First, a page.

In the second instalment of this series, we continue to explore a trove of internal documents from the New Brunswick Department of Natural Resources (DNR). These documents, related to whistle-blowing biologist Rod Cumberland and his assertion that glyphosate applications on softwood plantations are largely responsible for the province’s dwindling white-tail deer populations, show an interesting degree of ‘behind the scenes’ communications between key industrial players in the province – notably J.D. Irving – and the bureaucratic machine at the DNR.
As we left off the story in ‘Part One’, Cumberland had been trying, largely unsuccessfully, to establish some kind of meaningful contact between himself and a representative of the provincial government, towards having a dialogue on the risks of glyphosate applications in New Brunswick. Glyphosate was not only killing New Brunswick’s white-tail deer by destroying their food supply, it was also a serious potential health risk to animals and humans alike, noted Cumberland. With these real concerns in mind – and with the information to prove it – for over a year Cumberland sought an audience with the provincial government.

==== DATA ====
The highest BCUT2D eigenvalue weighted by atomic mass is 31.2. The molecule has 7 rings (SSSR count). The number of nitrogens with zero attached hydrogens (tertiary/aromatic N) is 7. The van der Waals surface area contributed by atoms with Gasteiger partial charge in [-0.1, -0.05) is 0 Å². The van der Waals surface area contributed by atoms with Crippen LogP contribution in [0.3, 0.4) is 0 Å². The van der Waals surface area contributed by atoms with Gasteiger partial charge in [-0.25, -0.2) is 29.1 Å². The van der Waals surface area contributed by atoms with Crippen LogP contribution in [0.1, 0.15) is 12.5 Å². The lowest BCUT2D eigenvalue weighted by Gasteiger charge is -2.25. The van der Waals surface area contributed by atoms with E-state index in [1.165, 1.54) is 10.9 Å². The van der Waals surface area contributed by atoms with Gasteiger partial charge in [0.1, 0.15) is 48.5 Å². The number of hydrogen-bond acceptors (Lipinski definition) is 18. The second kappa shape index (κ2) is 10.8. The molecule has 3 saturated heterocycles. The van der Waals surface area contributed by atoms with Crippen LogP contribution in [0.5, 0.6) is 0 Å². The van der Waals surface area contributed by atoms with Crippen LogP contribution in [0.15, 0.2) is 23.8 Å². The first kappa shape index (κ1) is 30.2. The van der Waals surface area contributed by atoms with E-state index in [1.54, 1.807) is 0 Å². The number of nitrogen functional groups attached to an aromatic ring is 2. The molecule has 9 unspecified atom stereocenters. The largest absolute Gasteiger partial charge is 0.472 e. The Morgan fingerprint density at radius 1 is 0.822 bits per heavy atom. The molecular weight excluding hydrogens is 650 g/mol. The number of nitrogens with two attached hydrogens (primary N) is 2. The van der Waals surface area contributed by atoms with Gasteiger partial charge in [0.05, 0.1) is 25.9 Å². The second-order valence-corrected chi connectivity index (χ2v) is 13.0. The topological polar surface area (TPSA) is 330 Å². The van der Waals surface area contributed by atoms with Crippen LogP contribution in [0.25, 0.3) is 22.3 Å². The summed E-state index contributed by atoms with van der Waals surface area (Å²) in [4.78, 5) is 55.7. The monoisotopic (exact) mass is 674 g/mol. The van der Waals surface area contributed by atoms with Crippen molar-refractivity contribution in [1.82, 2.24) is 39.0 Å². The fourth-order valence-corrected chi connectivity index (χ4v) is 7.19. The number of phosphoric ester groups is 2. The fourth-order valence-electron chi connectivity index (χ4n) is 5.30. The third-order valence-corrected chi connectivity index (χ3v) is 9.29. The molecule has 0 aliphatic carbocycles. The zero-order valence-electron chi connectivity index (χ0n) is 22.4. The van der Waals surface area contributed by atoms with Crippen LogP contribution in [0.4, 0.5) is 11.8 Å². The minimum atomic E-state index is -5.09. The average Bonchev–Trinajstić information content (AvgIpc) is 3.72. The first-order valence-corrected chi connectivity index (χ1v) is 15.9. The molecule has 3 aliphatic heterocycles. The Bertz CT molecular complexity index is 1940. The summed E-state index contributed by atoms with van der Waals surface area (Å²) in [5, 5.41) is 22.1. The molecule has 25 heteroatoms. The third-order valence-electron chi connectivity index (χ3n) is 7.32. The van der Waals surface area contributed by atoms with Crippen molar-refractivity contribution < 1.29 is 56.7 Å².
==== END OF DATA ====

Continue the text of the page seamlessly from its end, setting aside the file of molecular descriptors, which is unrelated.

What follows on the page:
Instead, lines of communication had deteriorated between Cumberland and the DNR to the point that the department had simply stopped responding. Likely, as internal correspondences show, this was related to a lack of capability within DNR to address their former top white-tail deer biologist.
Industrial-leaning folks, like J.D. Irving’s in-house fish biologist, John Gilbert, took it upon themselves to slam Cumberland’s assertions in public forums, to which Cumberland responded in kind. After a DNR-led search for someone, anyone, with a science background who could publicly take on Cumberland and his claims, a February, 2014, ‘debate’ took place between Cumberland and biologist and executive director at the Atlantic Canada Conservation Data Centre, R.A Lautenschlager, on CBC Fredericton’s ‘Information Morning’.
In ‘Part One’ of this series, we explore more deeply the likelihood that these public attempts to discredit Cumberland were part of a joint effort between DNR and outside players with ‘skin in the game’, rather than the innocent divergences of scientific opinion on a complicated issue, as they were being presented.
In any case, the provincial message for public consumption had been crafted, all without DNR getting its hands noticeably dirty.